Friday by Jane Dougherty

There are some lives that don’t begin in earnest until they are almost over. Time is almost used up before the moment is reached, the decision taken that will give life some meaning. Until that moment, only holiday snaps show that time has moved at all. Children grow up, then move away and there are no more holidays, no more snaps. Time passes unnoticed.

François had lived all his life opposite the market, had worked from the age of fourteen as a butcher on the market for the same patron. Children came and went, like his wife, with few regrets. The bistrot was always the same, same regulars, same old faces from his days as a butcher. The changes in the neighbourhood washed over him. He’d seen the Spaniards arrive and settle, then the Portuguese, the West Indians, and the Arabs. Now it was the turn of Black Africans, and the rowdy buggers who came from God knew where and looked like Gypsies. All brought their own preferences in food and drink. The African women sashayed down the middle of the pavements in their gaudy clothes and glitzy jewellery. Portuguese all in black scuttled to the market and back with their huge shopping baskets, keeping to the side, out of the way. Each group brought its own brand of noise. But they all settled down in the end, became part of the scenery.

François stepped off the pavement to avoid the drying racks, dripping with washing, and ducked a few footballs. It was Friday, his day for Les Bons Copains, the bistrot opposite the market entrance. There was that unmistakeable end of the week feel to the neighbourhood. People knocked off work early, kids dribbled home in noisy gaggles from lunchtime onwards, and even at the beginning of the afternoon the street was full of people just waiting for the final whistle. Wasn’t like that when he was a lad, he thought, as he watched a bank employee light up on the pavement and lean back against the wall with a distracted look on his face. Don’t know they’re born, he thought. Across the way, the women from the African hairdresser were doing the same. Only louder. He stared at them admiringly for a few moments. Big bums and bosoms. Clothes so tight they looked sprayed on, showing all the folds and crevices. Real women, he thought.

Sunlight fell across the pavement, making the dust glitter, and rebounding from the cans and cigarette packets that had accumulated since the street sweepers had passed in the morning. People were dirty buggers, François thought, and stared at a tightly wrapped bundle in the gutter, wondering why anybody would change a baby’s nappy in the street. He carried on walking to the intersection, slowly, distracted by the strange things people threw away: a single stiletto-heeled shoe and a bit of lace he took to be knickers; a pair of skis leant against a litterbin. He wondered at the strange lives some people led.

He didn’t know what made him stop as if he’d forgotten something, when he could almost taste the odours of coffee and pastis from Les Bons Copains. Perhaps it was the foul smell coming out of the kebab house on the corner; perhaps it was the beggar woman sitting on her plastic tub with outstretched hand and beseeching, unintelligible whine. Whatever it was, perhaps simply the sight of blossom on the trees by the side of the road that reminded him that spring had arrived, he changed his mind, and turned back the way he had come, passed his own corner, and carried on to the park.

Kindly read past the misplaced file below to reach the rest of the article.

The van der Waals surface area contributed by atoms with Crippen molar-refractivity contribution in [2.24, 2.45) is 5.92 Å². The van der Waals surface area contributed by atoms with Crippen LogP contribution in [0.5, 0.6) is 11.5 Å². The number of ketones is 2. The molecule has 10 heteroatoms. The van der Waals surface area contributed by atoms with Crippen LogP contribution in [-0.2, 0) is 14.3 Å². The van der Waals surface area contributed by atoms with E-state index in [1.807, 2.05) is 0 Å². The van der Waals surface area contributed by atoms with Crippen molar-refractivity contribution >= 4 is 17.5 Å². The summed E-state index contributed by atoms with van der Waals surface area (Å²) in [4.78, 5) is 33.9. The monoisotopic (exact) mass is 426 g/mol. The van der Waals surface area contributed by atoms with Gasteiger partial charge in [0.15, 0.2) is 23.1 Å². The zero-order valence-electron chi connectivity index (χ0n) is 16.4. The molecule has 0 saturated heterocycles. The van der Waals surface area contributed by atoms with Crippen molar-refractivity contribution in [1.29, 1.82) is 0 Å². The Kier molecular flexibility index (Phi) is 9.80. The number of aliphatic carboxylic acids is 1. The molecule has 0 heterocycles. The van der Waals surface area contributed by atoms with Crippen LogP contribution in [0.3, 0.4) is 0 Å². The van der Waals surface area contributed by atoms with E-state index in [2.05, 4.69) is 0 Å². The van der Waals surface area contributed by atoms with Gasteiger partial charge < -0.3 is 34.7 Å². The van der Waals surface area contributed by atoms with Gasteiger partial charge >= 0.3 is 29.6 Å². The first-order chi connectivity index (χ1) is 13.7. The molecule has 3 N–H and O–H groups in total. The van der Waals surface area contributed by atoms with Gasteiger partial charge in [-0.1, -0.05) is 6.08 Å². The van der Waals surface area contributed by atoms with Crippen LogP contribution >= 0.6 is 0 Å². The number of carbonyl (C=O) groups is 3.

He often walked through the park. Doctor’s orders. More exercise, less time sitting in the bistrot. He had always been corpulent; you had to be in his line of work. Whoever heard of a wimpy butcher? But he had to admit, his corpulence was beginning to look suspiciously like fat. His mates were all on the florid side too; butchery was thirsty work. They all had ill-defined faces now with watery eyes; all were pink around the gills with a pronounced gut. Who cared? Nobody, he realised, and heaved a sigh.

There were no railings round the park; it just began, stretched back from the roadside behind the parked cars and an alley of plane trees. Dusty. The grass needed cutting. He crossed the brown lawn, dry as a hay field, to look at the flowerbeds planted by members of the residents’ association, at the handmade signs and straggly flowers that he couldn’t distinguish from weeds. He was a butcher, not a gardener. Kept somebody amused, he supposed.

He was looking about to see if anybody had chucked away a chair he could sit on, when he saw the little dog. François had a cat; butchers always had cats. Cost nothing to keep if you were a butcher, ate the leavings. And they left you alone, got on with their own lives, just a bit of company to make the flat seem not quite so empty. He watched the dog idly; it kept running in and out of his line of vision while he was searching for a rickety chair. He forgot about it as soon as he spotted what he was looking for, by the hedge over by the public fountain. He took the chair out of the sun, and set it down beneath a tree. The chair listed a bit to starboard, then settled. He let it take his weight with a sigh of pleasure, took off his cap and fanned himself with it for a minute or two, his eyes vacant.

The park made him think of children. Not his own particularly, he had never had much time to bring them here to play. Butchery didn’t leave you much spare time. He didn’t even get much pleasure out of watching children, noisy little buggers mostly. But the sight of the swings always filled him with a vague melancholy as if there was something he had missed, that had receded just out of his grasp.